Elaine Jones, head of the East Hampton Independence Party, spoke in protest of the
acquisition.

The deal leaves de Cuevas with almost $1 million in the black and fundamental ownership of the land. Eli's hold an operator agreement to the market through Nov. 30, 2011. Contending that he will tap into local resources, Mr. Zabar, the youngest of three sons from the Manhattan food empire, owns a house in East Hampton. His wife, Devon Fredericks, founded Loaves and Fishes Market in Sagaponack.

Farmers And Jailbirds
On Thursday evening, July 17, the East Hampton Town Board meeting took a contentious turn as Town Supervisor William McGintee sat at the center of the dais before a room full of what appear to be eager antagonists.

In protest of the Farmer's Market deal, Montauk resident
and McGintee critic Rick King, donning a make-shift
McGintee mask, walked across the front of the town board
meeting room carrying a briefcase intentionally
overflowing with fake money, stamped 'CPF FUND.'

The evening began with a few residents who thanked the board for preserving the Amagansett Farmers' Market and McGintee thanked them in return for their support. Then in a sensational spectacle, a second McGintee appeared fresh from jailbreak.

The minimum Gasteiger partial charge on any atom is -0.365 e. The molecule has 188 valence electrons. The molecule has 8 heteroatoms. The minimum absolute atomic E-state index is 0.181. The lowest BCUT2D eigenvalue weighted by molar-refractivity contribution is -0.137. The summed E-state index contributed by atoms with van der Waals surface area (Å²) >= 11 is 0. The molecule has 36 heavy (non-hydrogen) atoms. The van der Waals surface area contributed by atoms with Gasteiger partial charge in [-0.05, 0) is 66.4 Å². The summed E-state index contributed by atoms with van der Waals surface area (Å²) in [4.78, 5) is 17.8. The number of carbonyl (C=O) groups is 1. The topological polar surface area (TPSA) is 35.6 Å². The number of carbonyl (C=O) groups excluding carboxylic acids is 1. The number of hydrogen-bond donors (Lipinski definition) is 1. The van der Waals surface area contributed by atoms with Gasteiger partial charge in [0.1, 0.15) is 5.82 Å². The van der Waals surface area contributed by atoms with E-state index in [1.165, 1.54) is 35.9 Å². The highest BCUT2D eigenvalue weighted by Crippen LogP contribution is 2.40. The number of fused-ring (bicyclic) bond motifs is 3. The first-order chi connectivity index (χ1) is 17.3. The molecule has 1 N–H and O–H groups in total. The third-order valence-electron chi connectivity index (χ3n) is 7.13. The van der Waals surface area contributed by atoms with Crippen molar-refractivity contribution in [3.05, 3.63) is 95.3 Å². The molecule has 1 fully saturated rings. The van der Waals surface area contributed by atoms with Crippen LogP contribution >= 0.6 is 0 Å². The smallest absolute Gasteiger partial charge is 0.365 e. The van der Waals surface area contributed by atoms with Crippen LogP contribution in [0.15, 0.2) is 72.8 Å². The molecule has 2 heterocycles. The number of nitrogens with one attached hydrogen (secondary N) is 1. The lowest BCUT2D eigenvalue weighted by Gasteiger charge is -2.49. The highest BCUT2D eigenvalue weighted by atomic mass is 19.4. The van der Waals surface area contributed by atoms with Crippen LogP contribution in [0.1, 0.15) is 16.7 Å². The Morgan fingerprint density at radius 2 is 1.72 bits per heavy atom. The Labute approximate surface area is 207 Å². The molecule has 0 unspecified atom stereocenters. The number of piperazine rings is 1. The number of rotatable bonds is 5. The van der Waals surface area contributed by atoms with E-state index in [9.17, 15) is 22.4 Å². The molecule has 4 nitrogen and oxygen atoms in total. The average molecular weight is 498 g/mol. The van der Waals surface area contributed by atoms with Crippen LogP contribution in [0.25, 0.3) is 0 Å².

Closer inspection exposed the new McGintee as a fraud of political jest, rather than a miraculous apparition.

As Elaine Jones, head of the East Hampton Independence Party, stood in protest of the acquisition, Montauk resident and McGintee critic Rick King, donning a make-shift McGintee mask, dressed in a striped jumpsuit reminiscent of old silent movies walked across the front of the room carrying a briefcase intentionally overflowing with fake money, stamped 'CPF FUND' across the front. Jones accused the board of using the CPF to bring in destructive outside forces, referencing the deal between the Peconic Land Trust and Eli Zabar.

Jones doesn't consider Zabar's operation appropriate as a farmers' market and worries that it will detract from local growers and small town shops. A long-standing fixture of Amagansett and points east, the farmer's market has enjoyed regional acclaim as the quintessential Hampton's experience of picking up coffee, a loaf of bread, homemade pies and local summer vegetables on lazy summer afternoons.

"It's hard to be a small business," Councilwoman Pat Mansir conceded, referring to second mortgages and difficult loan payments often necessary to keep them afloat. "Let's save what's left of mom and pop stores," she urged the board, "lets work together on this."